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Thursday, June 22, 2017

How I Came to Love My Black Name




The following is an edited excerpt from my memoir in progress, Mommy Wasn't There
Over the years, I've gone through a love hate relationship with my first name - Tamika. My graduating high school class of 1993, had at least five Tamikas. I didn't feel unique. 
My grandmother would say to me, "What kind of name is Tamika? I'm just going to call you tomato." This made me hate my name even more.
It wasn't until my mid-20s did I start to like my first name. A woman who owned a Japanese restaurant told me my name originated from Japan and usually ends with the letter O. So, Tamiko.
I forgot what she said the meaning of my name was but I do know it was a popular name in the early 1970s. Contributors of the website, BehindTheName.com, says the Japanese name Tamika means 'Child of the People.'
After further research, I found out the name Tamika was most popular in 1975, which is the same year I was born. Based off of information collected from Social Security card applications for births that occurred in the United States, a total of 2,159 baby girls were named Tamika.
Got it. The name was hot in 1975, and it started to creep into Black-American homes in the late 1960s. But why? Of course, I did some more digging and found the American singer, Tamiko Jones. 
Jones' name at birth was Barbara Tamiko Ferguson. 



Tamiko Jones was born in Kyle, West Virginia and was raised in Detroit, where she started her music career. She was part Japanese, part British, and has Cherokee ancestry in her blood.
Tamiko Jones genre of music included rhythm and blues, soul and jazz. Her first hit was "Touch Me Baby" and in 1975 reached No. 12 on the R&B charts in the U.S. 


(press the play button)

Her voice reminds me of Donna Summers and Diana Ross. Both women whose albums I used to dance to while cleaning the house on Saturday mornings.
Mommy never told me why or how she came up with my name, but these days I'm feeling much better about my name Tamika. Or maybe I'll just start calling myself Tamiko.
To get ahead start on the memoir in progress, Mommy Wasn't There, visit wattpad.com

Wednesday, June 7, 2017

The Man Inside the Purple Dinosaur

David Joyner knew he was destined to play Barney



If you grew up watching Barney & Friends, or parenthood started for you in the early 1990s, then you probably have encountered several earworm songs from the American children television series. 

David Joyner, who played Barney for 10 years, explained to Business Insider why "I Love You" was one of his favorite songs. Business Insider caught up with Joyner and he shared how his intuition led him to land the role of Barney the Purple Dinosaur.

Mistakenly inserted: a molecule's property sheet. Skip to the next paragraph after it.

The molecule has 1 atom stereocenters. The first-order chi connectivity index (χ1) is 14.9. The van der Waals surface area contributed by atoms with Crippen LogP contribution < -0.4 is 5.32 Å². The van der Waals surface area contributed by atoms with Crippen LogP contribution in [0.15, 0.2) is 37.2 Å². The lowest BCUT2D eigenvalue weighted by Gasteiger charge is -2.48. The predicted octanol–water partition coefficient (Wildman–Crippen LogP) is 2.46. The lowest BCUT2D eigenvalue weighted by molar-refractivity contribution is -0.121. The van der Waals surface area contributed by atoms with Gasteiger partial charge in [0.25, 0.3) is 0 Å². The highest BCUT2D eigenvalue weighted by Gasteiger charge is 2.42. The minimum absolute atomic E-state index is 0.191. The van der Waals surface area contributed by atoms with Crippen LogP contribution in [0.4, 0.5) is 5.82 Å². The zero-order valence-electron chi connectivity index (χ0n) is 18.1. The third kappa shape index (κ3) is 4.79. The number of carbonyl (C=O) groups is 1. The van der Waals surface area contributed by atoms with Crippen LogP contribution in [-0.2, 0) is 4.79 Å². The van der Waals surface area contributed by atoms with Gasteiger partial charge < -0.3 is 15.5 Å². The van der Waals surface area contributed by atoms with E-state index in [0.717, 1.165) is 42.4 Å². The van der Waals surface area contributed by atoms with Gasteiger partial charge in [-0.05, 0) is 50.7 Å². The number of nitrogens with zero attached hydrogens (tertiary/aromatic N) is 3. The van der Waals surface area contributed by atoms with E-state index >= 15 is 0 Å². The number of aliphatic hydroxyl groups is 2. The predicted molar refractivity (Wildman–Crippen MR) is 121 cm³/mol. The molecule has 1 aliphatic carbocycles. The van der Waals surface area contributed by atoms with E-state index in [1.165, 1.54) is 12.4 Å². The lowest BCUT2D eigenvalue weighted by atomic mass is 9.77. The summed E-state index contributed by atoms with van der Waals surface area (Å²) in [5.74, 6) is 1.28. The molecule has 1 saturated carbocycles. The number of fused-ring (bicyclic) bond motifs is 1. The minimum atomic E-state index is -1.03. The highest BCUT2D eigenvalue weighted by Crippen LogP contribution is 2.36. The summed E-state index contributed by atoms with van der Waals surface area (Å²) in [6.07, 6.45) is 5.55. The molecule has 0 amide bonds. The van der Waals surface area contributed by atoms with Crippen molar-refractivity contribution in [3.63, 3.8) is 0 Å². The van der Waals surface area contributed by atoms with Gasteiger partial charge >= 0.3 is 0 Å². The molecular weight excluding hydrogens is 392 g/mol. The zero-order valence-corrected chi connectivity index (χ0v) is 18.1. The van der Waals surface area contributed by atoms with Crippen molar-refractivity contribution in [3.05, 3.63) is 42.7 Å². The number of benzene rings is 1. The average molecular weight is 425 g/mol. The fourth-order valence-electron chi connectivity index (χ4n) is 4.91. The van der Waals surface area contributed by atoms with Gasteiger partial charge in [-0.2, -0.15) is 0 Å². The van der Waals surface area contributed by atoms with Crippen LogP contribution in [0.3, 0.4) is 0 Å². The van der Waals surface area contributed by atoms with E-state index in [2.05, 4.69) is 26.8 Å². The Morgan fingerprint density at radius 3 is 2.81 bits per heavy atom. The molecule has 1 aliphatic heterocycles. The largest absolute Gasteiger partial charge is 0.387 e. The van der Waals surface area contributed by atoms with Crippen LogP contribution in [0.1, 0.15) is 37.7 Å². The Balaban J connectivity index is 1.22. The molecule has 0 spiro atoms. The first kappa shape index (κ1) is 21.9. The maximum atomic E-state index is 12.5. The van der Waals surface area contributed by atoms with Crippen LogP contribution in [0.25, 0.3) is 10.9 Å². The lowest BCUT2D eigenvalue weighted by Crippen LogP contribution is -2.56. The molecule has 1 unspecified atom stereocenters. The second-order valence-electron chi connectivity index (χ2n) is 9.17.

The following video was initially published on BusinessInsider.com






Clearly, Joyner followed his inner voice. What about you? We'd love to hear your views in the comment box below. Or email your views to TCsViews@gmail.com.

Tuesday, June 6, 2017

(H)afrocentric: Jewels Smith



Meet writer, cultural worker, and educator Juliana “Jewels” Smith. As an effort to connect with her students, Jewels created the comic book series, (H)afrocentric.

The entire series features four disgruntled undergrads of color and their adventures at Ronald Reagan University. "Before I knew anything about Ronald Regan, I knew he was racists," Jewels joked during her talk at the Drawing Lines - The Black American Experience. The event, which took place in early May, was held at The Great Hall at The Cooper Union in New York City.  

Jewels, who grew up in the 1980's, created (H)afrocentric as a way to challenge students and readers alike about the presumptions around race, class, gender and sexuality through character dialogue. 

Jewels published four volumes to date and in each issue, you'll find sprinkles of wokeness. "You're going to know who W.E.B Du Bois is," she explained. "(H)afrocentric is supposed to be a satire of what's going on right now."








Jewels dug deep to create the characters of (H)afrocentric. "I

Sunday, June 4, 2017

Work Culture: Exposure Can't Pay the Bills

If you're a creative trying to make a living out of your craft, you're probably familiar with the following story. 


Creatives aren't the only ones being paid in exposure. Entrepreneurs are also asked to give their products and services away for free.  

In this episode of Better Said Than Written, pastry chef and But-A-Cake owner Matha Figaro joins us to explain why being paid in exposure just isn't enough.

Take a listen ... 




Have you been offered exposure as compensation? E-mail your views to TCsViews@gmail.com or leave your comments in the box below.




And if you're interested in experiencing the
But-A-Cake addiction visit 
the online store right here.






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